South Africa prays for Mandela's recovery

President office says 94-year-old anti-apartheid icon "responding positively" to treatment amid outpouring of support.

Last Modified: 29 Mar 2013 10:43
Email Article
Print Article
Share article
Send Feedback
Mandela was hospitalised for nearly three weeks in December, when he was treated for a lung infection [AFP]

Nelson Mandela, the anti-apartheid icon who became South Africa's first black president, is "responding positively" to treatment for a recurring lung infection, a presidential office statement has said, as his supporters held prayers for his recovery.

President Jacob Zuma has sought to reassure South Africans that Mandela was in good hands as his doctors reported some progress in his treatment.

Mandela, 94, was admitted to hospital overnight. Authorities declined to name the hospital where he is receiving treatment but he is widely believed to be either at Mediclinic Heart Hospital or 1 Military Hospital - both in Pretoria.

"He remains under treatment and observation in hospital," the statement said on Thursday, without giving further details.

The Nobel peace laureate was conscious when he was admitted, Zuma's spokesman Mac Maharaj told AFP news agency.

Mandela has become increasingly frail in recent years and has been admitted to hospital several times since last year.

He was hospitalised earlier this month, receiving what a presidential spokesman described as a "successful" medical test.

Live Box 201332884011744555

"Doctors are attending to him, ensuring that he has the best possible expert medical treatment and comfort," the statement from Zuma's office said.

It appealed "for understanding and privacy in order to allow space to the doctors to do their work".

Zuma wished Mandela a speedy recovery, referring to him affectionately by his clan name, "Madiba".

"We appeal to the people of South Africa and the world to pray for our beloved Madiba and his family and to keep them in their thoughts," the presidential statement quoted Zuma as saying.

"We have full confidence in the medical team and know that they will do everything possible to ensure recovery."

The series of hospitalisations has seen an outpouring of prayers, but has also seen South Africans come to terms with the mortality of their national hero.

Al Jazeera's Haru Mutasa, reporting from Johannesburg, said many South Africans were concerned about Mandela's health.

"There is a lot activity on social media - Facebook and Twitter. Many people wishing him well, hoping that he will soon be discharged," Mutasa said. 

"Most South Africans understand the fact that he is an old man, and that he will go in and out of hospital more often than not. There isn't a sense of panic right now."

Best wishes

Barack Obama, the US president, sent his best wishes to the democracy icon.

"He is as strong physically as he's been in character and in leadership over so many decades, and hopefully he will ... come out of this latest challenge," Obama told reporters at the White House.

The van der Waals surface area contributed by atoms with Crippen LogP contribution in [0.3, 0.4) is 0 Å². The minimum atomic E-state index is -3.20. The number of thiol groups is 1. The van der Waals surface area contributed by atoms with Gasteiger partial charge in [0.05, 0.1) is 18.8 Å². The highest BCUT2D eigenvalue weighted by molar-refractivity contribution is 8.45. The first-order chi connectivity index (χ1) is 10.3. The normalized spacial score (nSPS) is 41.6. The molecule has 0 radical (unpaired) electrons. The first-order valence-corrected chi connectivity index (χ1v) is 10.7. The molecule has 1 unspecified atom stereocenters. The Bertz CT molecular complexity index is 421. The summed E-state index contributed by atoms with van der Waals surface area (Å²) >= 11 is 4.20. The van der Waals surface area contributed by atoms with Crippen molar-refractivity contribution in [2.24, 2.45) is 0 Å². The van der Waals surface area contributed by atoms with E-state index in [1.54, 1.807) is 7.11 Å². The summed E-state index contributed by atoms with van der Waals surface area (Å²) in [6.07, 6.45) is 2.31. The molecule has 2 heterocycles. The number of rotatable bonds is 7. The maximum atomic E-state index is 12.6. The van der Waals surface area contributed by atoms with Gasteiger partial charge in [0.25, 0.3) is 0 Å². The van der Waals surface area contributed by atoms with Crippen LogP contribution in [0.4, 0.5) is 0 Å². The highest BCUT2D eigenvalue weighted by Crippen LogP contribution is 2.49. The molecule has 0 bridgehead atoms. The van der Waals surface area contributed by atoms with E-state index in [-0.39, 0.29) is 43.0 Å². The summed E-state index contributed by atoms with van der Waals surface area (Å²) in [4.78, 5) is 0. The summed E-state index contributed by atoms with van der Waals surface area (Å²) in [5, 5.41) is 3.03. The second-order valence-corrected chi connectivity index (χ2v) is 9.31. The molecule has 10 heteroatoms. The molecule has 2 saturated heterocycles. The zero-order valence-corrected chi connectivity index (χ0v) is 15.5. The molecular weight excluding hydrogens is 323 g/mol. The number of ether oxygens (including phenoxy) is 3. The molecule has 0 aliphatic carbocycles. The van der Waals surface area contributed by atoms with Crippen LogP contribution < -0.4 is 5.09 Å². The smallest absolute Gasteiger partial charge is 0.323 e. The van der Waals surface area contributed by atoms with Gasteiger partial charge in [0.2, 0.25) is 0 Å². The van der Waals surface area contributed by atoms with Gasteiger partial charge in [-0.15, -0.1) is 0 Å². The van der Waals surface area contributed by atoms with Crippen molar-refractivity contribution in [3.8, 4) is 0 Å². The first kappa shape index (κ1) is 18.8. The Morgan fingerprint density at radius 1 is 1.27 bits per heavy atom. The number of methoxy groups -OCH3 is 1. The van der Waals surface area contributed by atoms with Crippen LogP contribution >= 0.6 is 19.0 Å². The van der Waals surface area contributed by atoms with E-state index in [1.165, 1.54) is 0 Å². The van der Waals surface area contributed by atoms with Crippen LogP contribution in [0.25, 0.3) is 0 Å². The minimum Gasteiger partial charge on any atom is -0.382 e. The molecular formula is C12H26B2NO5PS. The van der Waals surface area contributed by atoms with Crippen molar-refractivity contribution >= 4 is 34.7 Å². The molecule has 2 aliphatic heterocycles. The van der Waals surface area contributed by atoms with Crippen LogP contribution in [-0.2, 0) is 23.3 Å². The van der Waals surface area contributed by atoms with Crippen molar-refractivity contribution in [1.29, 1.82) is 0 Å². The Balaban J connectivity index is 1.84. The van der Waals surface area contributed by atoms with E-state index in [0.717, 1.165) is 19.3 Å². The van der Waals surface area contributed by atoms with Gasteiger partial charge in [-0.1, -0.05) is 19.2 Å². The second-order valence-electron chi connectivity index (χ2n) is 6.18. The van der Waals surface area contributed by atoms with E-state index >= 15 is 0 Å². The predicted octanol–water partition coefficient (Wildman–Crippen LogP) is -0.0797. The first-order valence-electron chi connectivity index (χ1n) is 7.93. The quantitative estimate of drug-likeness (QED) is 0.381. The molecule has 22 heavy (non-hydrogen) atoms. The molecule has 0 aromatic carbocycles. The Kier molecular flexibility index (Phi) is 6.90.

"When you think of a single individual that embodies the kind of leadership qualities that I think we all aspire to, the first name that comes up is Nelson Mandela. And so we wish him all the very best," Obama said.

Mandela spent a night in a hospital and was released on March 10 following a medical test. At that time, presidential spokesman Mac Maharaj said the former president was "well".

In December, Mandela spent three weeks in a hospital, where he was treated for a lung infection and had a procedure to remove gallstones.

A year ago, Mandela was admitted to a Johannesburg hospital for what officials initially described as tests but what turned out to be an acute respiratory infection.

He was discharged days later. He also had surgery for an enlarged prostate gland in 1985.

Under South Africa's white-minority apartheid regime, Mandela spent 27 years in prison, where he contracted tuberculosis, before being released in 1990.

Mandela is idolised in his home nation, where he is seen as the architect of the country's peaceful transition from apartheid state to democracy despite fears of much greater bloodshed.

He served one five-year term as president before retiring.


Al Jazeera And Agencies
Email Article
Print Article
Share article
Send Feedback
Topics in this article
Featured on Al Jazeera
'Justice for All' demonstrations swell across the US over the deaths of African Americans in police encounters.
Six former Guantanamo detainees are now free in Uruguay with some hailing the decision to grant them asylum.
Disproportionately high number of Aboriginal people in prison highlights inequality and marginalisation, critics say.
Nearly half of Canadians have suffered inappropriate advances on the job - and the political arena is no exception.
Women's rights activists are demanding change after Hanna Lalango, 16, was gang-raped on a bus and left for dead.
Buried in Sweden's northern forest, Sorsele has welcomed many unaccompanied kids who help stabilise a town exodus.
A look at the changing face of North Korea, three years after the death of 'Dear Leader'.
While some fear a Muslim backlash after caf killings, solidarity instead appears to be the order of the day.
Victims spared by the deadly disease are reporting blindness and other unexpected post-Ebola health issues.